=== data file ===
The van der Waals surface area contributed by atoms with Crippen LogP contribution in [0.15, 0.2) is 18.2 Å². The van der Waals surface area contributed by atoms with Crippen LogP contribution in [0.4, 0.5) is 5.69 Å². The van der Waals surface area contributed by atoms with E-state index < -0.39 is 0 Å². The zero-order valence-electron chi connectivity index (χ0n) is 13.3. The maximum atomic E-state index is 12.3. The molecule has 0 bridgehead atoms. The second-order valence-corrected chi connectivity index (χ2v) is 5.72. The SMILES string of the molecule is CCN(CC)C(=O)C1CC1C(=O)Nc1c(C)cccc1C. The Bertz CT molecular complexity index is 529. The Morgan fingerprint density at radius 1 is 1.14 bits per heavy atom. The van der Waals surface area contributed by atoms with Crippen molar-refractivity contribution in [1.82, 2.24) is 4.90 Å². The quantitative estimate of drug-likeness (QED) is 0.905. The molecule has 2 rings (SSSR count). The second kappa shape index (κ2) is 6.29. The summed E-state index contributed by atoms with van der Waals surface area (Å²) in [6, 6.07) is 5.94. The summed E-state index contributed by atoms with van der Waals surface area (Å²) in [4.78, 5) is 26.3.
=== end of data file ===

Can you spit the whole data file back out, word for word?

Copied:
The van der Waals surface area contributed by atoms with Crippen LogP contribution in [0.15, 0.2) is 18.2 Å². The van der Waals surface area contributed by atoms with Crippen LogP contribution in [0.4, 0.5) is 5.69 Å². The van der Waals surface area contributed by atoms with E-state index < -0.39 is 0 Å². The zero-order valence-electron chi connectivity index (χ0n) is 13.3. The maximum atomic E-state index is 12.3. The molecule has 0 bridgehead atoms. The second-order valence-corrected chi connectivity index (χ2v) is 5.72. The SMILES string of the molecule is CCN(CC)C(=O)C1CC1C(=O)Nc1c(C)cccc1C. The Bertz CT molecular complexity index is 529. The Morgan fingerprint density at radius 1 is 1.14 bits per heavy atom. The van der Waals surface area contributed by atoms with Crippen molar-refractivity contribution in [1.82, 2.24) is 4.90 Å². The quantitative estimate of drug-likeness (QED) is 0.905. The molecule has 2 rings (SSSR count). The second kappa shape index (κ2) is 6.29. The summed E-state index contributed by atoms with van der Waals surface area (Å²) in [6, 6.07) is 5.94. The summed E-state index contributed by atoms with van der Waals surface area (Å²) in [4.78, 5) is 26.3.